We’ve all heard the word sustainable in some context especially when it comes to conversations about climate change and protecting our environment. But, what does that mean to a grain farm?
Sustainability farming is meeting society’s demand for food, fuel, household items without compromising the environments for future use.
In many conversations with farmers, they say that their legacy or what they want to do most is to “leave the land in better condition than when they received it”. They want to preserve their farms, and the soil, waterways, air, and other surrounding environments to ensure that there will be a future for growing grains in Ontario.
On a day to day operations, #YourFarmers have a vested interest in farming sustainably- their livelihood and family’s future depends on it. The soil and surrounding environments are the foundation of a successful crop. If a farmer doesn’t take care of their soil and surrounding environments, how can they grow the healthy, top-quality grains, we are known around the world for? We cannot meet those standards without ensuring the work done on the farm is keeping our ground and thus our grains healthy.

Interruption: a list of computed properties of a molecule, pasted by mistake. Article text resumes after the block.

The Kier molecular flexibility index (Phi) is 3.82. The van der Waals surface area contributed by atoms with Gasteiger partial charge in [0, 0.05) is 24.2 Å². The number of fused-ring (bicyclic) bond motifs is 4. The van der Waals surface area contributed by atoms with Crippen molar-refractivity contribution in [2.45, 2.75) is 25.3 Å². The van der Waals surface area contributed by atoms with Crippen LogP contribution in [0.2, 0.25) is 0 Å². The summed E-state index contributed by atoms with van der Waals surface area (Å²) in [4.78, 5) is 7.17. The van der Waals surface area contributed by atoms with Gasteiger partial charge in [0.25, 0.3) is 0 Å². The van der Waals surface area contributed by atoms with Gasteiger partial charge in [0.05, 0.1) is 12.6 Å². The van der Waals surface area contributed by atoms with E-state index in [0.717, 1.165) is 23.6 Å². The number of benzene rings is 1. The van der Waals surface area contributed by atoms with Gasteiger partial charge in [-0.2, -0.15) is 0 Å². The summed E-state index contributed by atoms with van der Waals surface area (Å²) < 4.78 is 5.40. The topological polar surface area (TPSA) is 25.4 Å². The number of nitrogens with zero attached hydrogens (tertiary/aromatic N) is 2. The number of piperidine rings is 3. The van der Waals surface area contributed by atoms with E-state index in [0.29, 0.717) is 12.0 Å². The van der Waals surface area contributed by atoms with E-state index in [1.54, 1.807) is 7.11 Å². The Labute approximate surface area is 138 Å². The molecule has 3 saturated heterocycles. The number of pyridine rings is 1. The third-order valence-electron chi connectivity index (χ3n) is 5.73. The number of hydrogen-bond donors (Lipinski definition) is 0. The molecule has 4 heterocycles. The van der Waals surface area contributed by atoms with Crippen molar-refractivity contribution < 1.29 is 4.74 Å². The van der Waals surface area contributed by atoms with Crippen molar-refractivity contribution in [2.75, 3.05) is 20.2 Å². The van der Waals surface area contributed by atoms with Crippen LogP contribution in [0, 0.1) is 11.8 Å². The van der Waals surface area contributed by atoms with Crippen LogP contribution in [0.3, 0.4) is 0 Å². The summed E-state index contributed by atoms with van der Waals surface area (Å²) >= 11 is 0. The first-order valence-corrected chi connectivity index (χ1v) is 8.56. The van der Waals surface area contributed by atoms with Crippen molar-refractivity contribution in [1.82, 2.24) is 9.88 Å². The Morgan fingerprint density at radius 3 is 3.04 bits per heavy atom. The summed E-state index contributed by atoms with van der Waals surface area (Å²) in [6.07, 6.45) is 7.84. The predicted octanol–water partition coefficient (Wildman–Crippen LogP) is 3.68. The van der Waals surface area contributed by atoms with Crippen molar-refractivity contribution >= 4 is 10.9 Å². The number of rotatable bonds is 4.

Over the past decades, Ontario grain farmers have:
Ontario cropland that was classified as “very high-risk to have soil losses” has decreased from 33% of Ontario’s cropland to 17%! This means less than a quarter of Ontario soil is in danger of leaving the fields.
28% less energy was used between 1981 and 2011 to plant, grow, and harvest soybeans! Energy use includes fieldwork, fuel, electricity, energy to produce fertilizer or machinery.
Ontario grain farmers are farming more efficiently than ever, thus reducing their carbon footprints as they grow Ontario grains. In fact, conservation tillage in Canada saves more than 170 million litres of fuel from being burned. Conservation tillage is the practice to try to reduce the amount of tillage (working the soil). An example of conservation tillage in grain farming is when only the soil where the seeds will be planted is tilled. This is called a strip-till. In the past, farmers would work the entire field multiple times to prep the soil for planting, but thanks to modern equipment, #YourFarmers only need to prep the seed rows themselves thus saving the number of times they drive on the field.
Strong yield increases have led to 39% improved land-use efficiency on Ontario cornfields since 1981. This means Ontario corn farmers are growing more corn on the same amount of land.